risk of breast cancer in the mother. The
later in pregnancy an abortion is done,
the higher the risk of breast cancer as
the more Type 1 and 2 lobules will have
abortion leaves a woman with more places
for breast cancer to start. If
an induced abortion is done on a pregnancy
which would have spontaneously aborted
by 11 weeks, there would be no
increase in risk. There is some data to
suggest that the sooner a woman delivers
and nurses a child after having had a
prior induced abortion, the smaller the
risk increase from the abortion.
Other pregnancy outcomes and breast cancer risk
Premature delivery before
Premature delivery before 32 weeks is known
to more than double breast cancer risk because
it leaves the breast with
more places for cancers to start. The
risk is proportional to gestational length.
The pregnancy hormone levels are usually normal
so the breast changes are those of a normal
pregnancy. The effect of premature delivery
is the same as in an induced abortion as they
differ only in whether the fetus is delivered
alive or not. The premature delivery may be
caused by multiple gestations (twins, triplets
or more with assisted reproduction pregnancies),
an incompetent cervix, an induced abortion,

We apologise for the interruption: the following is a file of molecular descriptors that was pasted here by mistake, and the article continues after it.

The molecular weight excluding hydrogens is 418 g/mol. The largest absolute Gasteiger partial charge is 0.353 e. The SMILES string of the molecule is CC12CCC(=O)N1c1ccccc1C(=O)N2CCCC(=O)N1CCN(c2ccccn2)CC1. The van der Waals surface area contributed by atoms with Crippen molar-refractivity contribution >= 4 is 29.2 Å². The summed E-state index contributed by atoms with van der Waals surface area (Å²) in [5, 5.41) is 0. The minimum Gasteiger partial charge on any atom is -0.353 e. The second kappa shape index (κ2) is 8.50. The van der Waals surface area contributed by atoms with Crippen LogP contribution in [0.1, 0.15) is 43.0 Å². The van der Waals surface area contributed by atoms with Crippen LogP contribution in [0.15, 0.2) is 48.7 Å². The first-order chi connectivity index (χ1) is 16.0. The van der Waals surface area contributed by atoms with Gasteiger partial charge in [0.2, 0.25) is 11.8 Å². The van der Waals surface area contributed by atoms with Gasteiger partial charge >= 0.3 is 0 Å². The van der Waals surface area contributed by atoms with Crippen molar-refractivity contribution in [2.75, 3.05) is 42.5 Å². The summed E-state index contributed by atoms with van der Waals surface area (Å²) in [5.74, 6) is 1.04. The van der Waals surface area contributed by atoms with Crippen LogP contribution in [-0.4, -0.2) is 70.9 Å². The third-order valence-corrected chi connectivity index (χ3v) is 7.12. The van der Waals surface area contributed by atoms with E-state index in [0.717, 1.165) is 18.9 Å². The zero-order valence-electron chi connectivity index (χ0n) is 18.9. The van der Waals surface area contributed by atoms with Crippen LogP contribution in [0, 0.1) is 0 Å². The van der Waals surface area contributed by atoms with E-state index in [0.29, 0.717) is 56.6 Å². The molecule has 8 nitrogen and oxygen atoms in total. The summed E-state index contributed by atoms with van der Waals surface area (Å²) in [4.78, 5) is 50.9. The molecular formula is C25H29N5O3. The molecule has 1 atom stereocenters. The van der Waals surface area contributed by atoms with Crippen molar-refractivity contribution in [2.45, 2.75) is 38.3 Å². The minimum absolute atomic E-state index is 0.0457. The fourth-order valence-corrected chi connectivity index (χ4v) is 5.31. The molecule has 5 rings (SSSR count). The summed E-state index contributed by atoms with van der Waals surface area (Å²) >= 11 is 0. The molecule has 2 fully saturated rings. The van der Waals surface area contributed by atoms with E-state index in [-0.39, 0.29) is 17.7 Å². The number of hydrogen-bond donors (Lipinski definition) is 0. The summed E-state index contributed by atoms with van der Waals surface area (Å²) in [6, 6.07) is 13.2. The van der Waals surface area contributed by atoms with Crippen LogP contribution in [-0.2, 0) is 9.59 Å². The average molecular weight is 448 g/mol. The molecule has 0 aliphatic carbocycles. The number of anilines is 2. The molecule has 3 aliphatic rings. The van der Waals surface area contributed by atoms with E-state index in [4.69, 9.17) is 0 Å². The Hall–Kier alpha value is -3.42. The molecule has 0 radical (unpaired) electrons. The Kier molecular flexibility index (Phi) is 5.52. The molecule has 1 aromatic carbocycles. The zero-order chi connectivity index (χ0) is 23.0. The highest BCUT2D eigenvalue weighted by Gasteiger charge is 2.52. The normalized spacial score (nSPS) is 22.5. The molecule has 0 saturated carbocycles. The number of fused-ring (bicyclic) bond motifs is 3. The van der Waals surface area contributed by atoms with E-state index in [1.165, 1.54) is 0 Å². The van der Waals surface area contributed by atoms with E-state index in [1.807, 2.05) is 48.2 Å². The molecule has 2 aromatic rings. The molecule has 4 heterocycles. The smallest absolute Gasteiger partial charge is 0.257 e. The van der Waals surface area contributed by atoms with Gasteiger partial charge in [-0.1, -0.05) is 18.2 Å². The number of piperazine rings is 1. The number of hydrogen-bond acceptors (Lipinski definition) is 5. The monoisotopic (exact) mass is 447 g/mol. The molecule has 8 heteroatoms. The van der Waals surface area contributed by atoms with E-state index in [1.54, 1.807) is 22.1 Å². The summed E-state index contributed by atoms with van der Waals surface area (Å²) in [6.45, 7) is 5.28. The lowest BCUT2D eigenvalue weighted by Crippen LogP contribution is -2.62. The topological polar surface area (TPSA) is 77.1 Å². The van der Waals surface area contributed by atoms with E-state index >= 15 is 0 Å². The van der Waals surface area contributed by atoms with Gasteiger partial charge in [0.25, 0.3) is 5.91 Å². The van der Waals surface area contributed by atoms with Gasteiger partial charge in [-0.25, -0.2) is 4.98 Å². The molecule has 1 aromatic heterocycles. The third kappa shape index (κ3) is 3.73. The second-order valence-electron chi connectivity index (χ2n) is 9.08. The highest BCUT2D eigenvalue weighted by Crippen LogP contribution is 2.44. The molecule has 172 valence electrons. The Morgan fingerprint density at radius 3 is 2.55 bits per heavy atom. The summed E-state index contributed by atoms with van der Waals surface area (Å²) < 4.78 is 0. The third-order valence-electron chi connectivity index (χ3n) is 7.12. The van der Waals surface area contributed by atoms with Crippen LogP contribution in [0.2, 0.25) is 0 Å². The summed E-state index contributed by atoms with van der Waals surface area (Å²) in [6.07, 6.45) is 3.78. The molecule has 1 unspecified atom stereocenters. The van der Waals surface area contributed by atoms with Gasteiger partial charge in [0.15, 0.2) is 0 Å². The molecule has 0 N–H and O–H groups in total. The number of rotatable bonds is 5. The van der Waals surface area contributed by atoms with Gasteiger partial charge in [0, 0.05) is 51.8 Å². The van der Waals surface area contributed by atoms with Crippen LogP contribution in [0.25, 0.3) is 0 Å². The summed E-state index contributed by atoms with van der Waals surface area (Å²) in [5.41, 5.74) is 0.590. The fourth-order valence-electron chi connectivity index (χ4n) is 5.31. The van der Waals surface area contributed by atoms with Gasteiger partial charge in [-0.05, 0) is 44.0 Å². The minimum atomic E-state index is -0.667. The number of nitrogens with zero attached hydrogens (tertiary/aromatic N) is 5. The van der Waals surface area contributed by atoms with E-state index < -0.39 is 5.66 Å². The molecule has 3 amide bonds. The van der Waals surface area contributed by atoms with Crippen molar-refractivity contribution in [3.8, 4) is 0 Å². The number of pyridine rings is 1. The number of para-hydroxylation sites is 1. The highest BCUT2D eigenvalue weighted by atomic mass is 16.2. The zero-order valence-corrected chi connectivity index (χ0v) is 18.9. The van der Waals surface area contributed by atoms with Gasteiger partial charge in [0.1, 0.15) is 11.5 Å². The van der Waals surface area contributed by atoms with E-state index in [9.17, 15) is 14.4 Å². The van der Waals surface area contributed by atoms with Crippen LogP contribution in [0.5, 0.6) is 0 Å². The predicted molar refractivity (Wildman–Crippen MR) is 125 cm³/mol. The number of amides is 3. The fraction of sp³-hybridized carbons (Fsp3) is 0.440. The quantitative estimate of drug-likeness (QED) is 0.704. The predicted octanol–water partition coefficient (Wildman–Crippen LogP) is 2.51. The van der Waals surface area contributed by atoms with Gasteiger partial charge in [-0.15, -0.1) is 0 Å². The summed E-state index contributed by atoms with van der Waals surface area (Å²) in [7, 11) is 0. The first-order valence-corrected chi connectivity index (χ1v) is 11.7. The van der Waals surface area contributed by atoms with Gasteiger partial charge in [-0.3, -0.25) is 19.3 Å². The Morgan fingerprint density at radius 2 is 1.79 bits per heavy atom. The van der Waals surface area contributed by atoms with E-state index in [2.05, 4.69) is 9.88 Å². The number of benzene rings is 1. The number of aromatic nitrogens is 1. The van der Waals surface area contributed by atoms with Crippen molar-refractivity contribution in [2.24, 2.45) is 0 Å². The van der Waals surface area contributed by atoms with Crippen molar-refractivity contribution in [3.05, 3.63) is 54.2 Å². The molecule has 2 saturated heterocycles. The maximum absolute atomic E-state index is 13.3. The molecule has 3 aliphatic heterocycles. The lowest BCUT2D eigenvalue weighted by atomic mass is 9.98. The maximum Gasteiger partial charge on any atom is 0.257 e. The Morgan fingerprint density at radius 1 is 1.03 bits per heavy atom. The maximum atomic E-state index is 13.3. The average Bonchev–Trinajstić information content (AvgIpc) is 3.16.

or physician-induced labor for fetal abnormalities
such as anencephaly.
(miscarriage) in the 2nd Trimester:
The effect would probably be the same as a premature
delivery in the second trimester and increase
risk. Most 2nd trimester spontaneous abortions
occur because of a physical and not hormonal
abnormality. For example, there is fetal demise
or the mother sustained an injury.
Induced abortion in
the 2nd Trimester:
The effect would be the same as a premature
delivery before 32 weeks and a spontaneous abortion
in the 2nd Trimester. There would be increased
risk because there are more
places for cancers to start. There are
data to show there is a 3% increase in breast
cancer risk for each week of gestation before
The death of an infant near or at delivery would
not change that full-term pregnancy's protective
effect on the breast. There would have been
normal maturation of the breast to Type 4 cancer
This is the result of an embryo which grows
outside of the womb (uterus); e.g. in the mother's
Fallopian tube. Its effect on breast cancer
risk would most likely be small or minimal as
the pregnancy usually ruptures or causes a medical
emergency very early on in the pregnancy. There
is too little data to be certain of any small
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A woman who has a full-term pregnancy decreases her breast